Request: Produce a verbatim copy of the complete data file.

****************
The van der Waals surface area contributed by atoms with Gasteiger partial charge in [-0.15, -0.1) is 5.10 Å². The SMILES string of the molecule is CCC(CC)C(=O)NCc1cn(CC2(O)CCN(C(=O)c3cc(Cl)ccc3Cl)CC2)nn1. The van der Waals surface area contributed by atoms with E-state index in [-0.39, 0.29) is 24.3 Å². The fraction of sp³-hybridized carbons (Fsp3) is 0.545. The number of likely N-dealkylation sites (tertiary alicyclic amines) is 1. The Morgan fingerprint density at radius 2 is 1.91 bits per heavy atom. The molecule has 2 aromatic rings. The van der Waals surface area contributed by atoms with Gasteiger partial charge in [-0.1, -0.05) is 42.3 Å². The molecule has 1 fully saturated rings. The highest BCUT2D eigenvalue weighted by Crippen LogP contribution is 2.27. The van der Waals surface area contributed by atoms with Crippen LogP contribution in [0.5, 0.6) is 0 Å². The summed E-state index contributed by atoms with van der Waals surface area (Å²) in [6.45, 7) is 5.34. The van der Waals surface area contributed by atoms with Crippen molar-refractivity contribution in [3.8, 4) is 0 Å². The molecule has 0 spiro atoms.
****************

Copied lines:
The van der Waals surface area contributed by atoms with Gasteiger partial charge in [-0.15, -0.1) is 5.10 Å². The SMILES string of the molecule is CCC(CC)C(=O)NCc1cn(CC2(O)CCN(C(=O)c3cc(Cl)ccc3Cl)CC2)nn1. The van der Waals surface area contributed by atoms with E-state index in [-0.39, 0.29) is 24.3 Å². The fraction of sp³-hybridized carbons (Fsp3) is 0.545. The number of likely N-dealkylation sites (tertiary alicyclic amines) is 1. The Morgan fingerprint density at radius 2 is 1.91 bits per heavy atom. The molecule has 2 aromatic rings. The van der Waals surface area contributed by atoms with Gasteiger partial charge in [-0.1, -0.05) is 42.3 Å². The molecule has 1 fully saturated rings. The highest BCUT2D eigenvalue weighted by Crippen LogP contribution is 2.27. The van der Waals surface area contributed by atoms with Crippen LogP contribution in [0.5, 0.6) is 0 Å². The summed E-state index contributed by atoms with van der Waals surface area (Å²) in [6.45, 7) is 5.34. The van der Waals surface area contributed by atoms with Crippen molar-refractivity contribution in [3.8, 4) is 0 Å². The molecule has 0 spiro atoms.